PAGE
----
UN urges Mozambique to investigate reported massacres, beheadings

Violence had surged this year in Cabo Delgado, a Mozambican province that borders Tanzania, alarming governments across southern Africa.
Violence had surged this year in Cabo Delgado, a Mozambican province that borders Tanzania, alarming governments across southern Africa.
Image: Wikipedia

The UN called on Mozambique to investigate reports that militants had massacred villagers and beheaded women and children in a restive northern region.

As many as 50 people have died in recent days in attacks by fighters linked to Islamic State, local media including Mediafax and The Pinnacle News have reported.

Violence had surged this year in Cabo Delgado - a province that borders Tanzania and is the site of a multibillion-dollar natural gas project - alarming governments across southern Africa.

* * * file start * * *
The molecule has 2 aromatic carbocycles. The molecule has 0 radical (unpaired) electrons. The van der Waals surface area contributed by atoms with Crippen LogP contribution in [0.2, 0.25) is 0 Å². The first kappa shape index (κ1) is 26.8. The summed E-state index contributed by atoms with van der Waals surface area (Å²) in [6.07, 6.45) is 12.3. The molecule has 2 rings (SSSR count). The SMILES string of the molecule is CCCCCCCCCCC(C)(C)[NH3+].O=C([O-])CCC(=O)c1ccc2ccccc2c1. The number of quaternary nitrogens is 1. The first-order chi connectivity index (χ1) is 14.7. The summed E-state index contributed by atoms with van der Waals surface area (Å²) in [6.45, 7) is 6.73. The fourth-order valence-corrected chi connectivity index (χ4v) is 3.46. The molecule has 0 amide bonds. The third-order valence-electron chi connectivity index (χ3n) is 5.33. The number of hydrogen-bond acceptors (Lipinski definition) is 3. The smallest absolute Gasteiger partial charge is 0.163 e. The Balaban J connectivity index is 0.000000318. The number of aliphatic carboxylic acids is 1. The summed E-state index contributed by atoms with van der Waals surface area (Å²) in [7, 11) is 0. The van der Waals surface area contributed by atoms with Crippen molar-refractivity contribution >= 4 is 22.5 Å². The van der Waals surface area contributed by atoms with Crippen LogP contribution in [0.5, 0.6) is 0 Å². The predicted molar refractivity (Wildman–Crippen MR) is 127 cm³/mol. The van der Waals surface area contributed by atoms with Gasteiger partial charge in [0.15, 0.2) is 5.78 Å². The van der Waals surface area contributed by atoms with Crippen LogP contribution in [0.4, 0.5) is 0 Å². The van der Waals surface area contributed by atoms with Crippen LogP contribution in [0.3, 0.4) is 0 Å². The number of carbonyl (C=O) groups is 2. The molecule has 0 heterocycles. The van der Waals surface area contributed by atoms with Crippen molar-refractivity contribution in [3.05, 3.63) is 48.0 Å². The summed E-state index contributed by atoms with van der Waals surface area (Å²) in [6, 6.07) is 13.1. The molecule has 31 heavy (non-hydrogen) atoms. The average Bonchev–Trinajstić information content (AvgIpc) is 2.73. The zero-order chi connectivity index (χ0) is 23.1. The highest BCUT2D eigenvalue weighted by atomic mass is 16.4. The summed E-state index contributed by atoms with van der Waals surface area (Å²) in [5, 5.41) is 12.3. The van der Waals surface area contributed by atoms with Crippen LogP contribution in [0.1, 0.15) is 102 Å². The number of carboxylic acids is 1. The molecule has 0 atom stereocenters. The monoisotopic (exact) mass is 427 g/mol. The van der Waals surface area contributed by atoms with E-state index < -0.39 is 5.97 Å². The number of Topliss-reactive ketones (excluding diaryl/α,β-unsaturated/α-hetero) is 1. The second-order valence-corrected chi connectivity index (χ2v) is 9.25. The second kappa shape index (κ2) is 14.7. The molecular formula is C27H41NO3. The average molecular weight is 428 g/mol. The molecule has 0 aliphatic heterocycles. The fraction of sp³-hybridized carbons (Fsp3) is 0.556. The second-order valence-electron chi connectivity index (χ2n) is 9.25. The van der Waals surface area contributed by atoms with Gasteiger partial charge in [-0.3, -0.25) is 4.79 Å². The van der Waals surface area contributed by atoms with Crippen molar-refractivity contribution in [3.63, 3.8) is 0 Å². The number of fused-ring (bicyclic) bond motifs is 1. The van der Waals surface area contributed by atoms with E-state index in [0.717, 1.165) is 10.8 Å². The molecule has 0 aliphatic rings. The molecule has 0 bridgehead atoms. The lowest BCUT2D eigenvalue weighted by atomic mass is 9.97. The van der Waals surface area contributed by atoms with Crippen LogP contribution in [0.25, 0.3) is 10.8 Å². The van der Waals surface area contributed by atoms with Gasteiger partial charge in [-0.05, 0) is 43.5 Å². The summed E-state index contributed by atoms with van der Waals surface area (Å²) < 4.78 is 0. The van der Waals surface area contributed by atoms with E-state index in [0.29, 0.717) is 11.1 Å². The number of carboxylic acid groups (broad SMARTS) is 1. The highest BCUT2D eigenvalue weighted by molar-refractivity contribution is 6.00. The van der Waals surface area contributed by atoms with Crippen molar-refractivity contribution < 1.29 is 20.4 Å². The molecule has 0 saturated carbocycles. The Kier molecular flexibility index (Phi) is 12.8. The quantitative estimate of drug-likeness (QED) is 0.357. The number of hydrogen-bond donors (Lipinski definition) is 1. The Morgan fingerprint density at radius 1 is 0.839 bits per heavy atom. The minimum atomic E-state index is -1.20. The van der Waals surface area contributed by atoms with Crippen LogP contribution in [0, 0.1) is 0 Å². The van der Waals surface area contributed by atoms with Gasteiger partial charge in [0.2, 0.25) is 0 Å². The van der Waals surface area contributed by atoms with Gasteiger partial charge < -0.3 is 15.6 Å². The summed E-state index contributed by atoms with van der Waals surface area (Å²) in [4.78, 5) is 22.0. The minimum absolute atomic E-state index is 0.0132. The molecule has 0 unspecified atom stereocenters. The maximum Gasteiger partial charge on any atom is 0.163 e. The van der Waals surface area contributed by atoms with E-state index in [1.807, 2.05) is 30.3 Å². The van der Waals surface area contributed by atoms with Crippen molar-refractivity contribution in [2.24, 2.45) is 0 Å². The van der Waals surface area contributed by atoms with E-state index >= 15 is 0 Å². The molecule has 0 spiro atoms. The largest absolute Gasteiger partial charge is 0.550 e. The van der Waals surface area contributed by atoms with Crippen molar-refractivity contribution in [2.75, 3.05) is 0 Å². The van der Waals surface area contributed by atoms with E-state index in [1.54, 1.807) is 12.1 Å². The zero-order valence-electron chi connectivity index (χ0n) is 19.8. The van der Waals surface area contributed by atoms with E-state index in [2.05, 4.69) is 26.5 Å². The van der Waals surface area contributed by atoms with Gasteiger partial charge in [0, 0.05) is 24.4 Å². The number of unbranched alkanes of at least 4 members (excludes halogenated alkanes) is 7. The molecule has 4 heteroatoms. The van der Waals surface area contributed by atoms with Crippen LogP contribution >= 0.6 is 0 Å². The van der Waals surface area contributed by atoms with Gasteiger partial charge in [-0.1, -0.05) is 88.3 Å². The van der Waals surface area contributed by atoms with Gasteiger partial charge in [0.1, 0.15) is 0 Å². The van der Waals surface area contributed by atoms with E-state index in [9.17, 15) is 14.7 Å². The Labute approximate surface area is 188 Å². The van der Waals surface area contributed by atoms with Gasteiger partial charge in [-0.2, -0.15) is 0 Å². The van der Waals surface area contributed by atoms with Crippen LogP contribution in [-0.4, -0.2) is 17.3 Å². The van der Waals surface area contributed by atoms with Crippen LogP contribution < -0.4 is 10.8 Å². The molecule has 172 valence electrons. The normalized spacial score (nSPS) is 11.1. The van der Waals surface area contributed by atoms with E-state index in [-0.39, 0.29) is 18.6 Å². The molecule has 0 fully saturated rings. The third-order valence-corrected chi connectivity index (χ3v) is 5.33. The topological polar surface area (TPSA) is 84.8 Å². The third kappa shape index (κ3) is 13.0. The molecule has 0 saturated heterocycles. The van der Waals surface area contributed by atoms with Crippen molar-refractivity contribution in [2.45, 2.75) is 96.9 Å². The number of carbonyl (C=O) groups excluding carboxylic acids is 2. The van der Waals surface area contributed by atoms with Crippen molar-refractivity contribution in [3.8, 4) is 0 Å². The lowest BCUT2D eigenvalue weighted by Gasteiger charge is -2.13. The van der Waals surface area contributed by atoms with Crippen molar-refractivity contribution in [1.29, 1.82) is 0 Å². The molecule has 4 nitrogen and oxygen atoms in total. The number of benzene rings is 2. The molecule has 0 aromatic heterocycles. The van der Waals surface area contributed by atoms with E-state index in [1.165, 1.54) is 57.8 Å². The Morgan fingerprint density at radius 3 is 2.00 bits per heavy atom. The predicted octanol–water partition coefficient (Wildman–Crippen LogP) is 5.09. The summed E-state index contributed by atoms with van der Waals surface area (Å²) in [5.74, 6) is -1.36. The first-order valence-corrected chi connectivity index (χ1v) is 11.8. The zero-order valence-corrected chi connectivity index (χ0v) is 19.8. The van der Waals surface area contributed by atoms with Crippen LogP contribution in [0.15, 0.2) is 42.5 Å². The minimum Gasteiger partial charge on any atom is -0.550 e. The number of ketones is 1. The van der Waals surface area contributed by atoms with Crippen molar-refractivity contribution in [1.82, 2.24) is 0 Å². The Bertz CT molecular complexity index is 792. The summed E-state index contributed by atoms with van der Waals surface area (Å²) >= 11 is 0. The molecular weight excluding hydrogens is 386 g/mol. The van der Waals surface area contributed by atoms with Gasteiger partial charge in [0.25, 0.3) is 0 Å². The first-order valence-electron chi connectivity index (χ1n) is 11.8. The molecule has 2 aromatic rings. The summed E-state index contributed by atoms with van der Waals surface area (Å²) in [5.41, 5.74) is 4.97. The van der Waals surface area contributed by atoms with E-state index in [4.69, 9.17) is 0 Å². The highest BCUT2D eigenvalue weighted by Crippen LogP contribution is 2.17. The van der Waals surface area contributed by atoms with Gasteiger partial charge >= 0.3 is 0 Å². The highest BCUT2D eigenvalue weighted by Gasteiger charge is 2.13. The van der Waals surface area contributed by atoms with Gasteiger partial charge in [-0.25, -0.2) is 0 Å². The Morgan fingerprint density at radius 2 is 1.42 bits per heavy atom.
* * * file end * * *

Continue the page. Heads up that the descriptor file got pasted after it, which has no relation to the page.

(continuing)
UN secretary-general António Guterres called for an investigation late on Tuesday.

"The secretary-general is shocked over recent reports of massacres by non-state armed groups in several villages, including the reported beheading and kidnapping of women and children," his spokesperson said.

There was no immediate response from the Mozambican government.

Militants seeking to carve out an Islamist state started attacks in Cabo Delgado in 2017. They have seized key towns for brief periods and hit military targets this year.

In September, Amnesty International accused Mozambican soldiers of committing atrocities during a crackdown on the violence, but the defence ministry dismissed the reports, saying militants regularly impersonated soldiers.


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